The Gilead Institute of America
   

How Many Wise Men Visited Christ?

The Bible tells us that after the birth of Christ there came "wise men from the east" (Matt. 2:1) to visit Him. We have been led to believe that this caravan of wise men consisted of three individuals. But history shows that these wise men or magi never traveled very long distances in small groups because of the dangers they could encounter along the way. In addition, the magi were philosophers, rulers, or men of great nobility. Whenever men of such high rank made long journeys, they took their servants and many soldiers along with them, especially when they were carrying precious gifts of jewelry or wealth.

 It is therefore inconceivable that there were only three individuals in this caravan who visited Christ following His birth. Many adhere to this false belief simply because the Bible states that the gifts presented to Christ were "gold, and frankincense and myrrh" (Matt. 2:11).

Furthermore, if only three individuals had made the long journey to visit the King of kings, surely the appearance of three individuals in Jerusalem would not have been unusual enough to attract the attention of Herod, the king, as well as the inhabitants of Jerusalem. However, "he [Herod] was troubled, and all Jerusalem with him" (Matt. 2:3).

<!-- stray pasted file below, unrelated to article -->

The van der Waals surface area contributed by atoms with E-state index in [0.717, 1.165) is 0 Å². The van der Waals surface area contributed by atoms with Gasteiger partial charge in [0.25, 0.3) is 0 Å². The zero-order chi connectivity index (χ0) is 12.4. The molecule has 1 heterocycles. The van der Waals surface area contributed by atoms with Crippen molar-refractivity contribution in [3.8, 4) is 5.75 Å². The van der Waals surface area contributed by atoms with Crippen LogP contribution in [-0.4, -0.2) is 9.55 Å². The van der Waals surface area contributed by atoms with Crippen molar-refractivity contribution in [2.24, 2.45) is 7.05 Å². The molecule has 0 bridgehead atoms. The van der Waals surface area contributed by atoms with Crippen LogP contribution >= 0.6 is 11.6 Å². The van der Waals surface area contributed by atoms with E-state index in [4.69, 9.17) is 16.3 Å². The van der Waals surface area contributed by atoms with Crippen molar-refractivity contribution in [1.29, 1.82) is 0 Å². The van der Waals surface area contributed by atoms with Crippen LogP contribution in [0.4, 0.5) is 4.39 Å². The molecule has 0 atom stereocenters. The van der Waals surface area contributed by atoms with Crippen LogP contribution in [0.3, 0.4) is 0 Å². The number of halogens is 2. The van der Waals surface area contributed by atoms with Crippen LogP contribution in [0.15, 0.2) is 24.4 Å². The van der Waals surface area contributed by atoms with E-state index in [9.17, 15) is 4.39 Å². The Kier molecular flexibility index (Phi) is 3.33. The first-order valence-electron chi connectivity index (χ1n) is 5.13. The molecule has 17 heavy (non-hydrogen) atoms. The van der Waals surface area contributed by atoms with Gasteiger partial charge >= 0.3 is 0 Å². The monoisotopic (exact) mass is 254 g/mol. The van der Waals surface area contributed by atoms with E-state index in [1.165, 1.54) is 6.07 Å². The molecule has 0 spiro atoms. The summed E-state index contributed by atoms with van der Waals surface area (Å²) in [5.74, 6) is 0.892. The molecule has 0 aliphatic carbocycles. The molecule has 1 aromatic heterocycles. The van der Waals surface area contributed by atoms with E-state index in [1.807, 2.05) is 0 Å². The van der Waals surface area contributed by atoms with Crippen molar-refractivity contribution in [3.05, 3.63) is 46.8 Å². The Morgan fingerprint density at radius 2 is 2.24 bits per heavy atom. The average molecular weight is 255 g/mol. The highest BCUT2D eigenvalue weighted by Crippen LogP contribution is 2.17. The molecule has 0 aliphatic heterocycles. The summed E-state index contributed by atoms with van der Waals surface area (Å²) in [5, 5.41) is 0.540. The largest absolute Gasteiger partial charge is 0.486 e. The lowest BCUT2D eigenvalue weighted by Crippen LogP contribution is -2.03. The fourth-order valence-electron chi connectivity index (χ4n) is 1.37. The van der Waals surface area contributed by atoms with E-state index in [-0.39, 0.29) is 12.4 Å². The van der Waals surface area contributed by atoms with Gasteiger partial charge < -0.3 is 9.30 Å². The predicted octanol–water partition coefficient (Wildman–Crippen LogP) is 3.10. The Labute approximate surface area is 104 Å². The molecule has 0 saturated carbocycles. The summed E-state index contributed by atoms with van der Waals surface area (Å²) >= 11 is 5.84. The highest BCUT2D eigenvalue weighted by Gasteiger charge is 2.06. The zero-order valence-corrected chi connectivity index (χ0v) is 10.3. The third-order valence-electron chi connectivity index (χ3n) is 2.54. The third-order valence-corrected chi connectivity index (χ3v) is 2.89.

Normally the impression is given that both the shepherds and the wise men visited Jesus at the very same time (supposedly Christmas day). However, these wise men did not visit Jesus Christ on the very same day that the shepherds found Him in a stable "wrapped in swaddling clothes, lying in a manger" (Luke 2:12). No, indeed, it was some time after this that the wise men visited the Son of God. Hence the reason that the Scriptures do not indicate in any way that the shepherds were present when the wise men found Him. Furthermore, the Scriptures declare that Jesus was not found by the magi in a stable, as is often intimated, but instead we are told that "when they were come into the house, they saw the young child with Mary his mother" (Matt. 2:11).

As you can see dear readers, many inconsistencies exist between the popular concepts of the birth of our blessed Lord and Saviour, Jesus Christ, and the Truth. Yet, all of these inconsistencies seem to be upheld only in an effort to promote the pagan festival of Christmas day. How sad, how very sad this is indeed! Shouldn't God's true and faithful children just settle for the truth instead of tradition? And has not this always been God's holy will?
 



 
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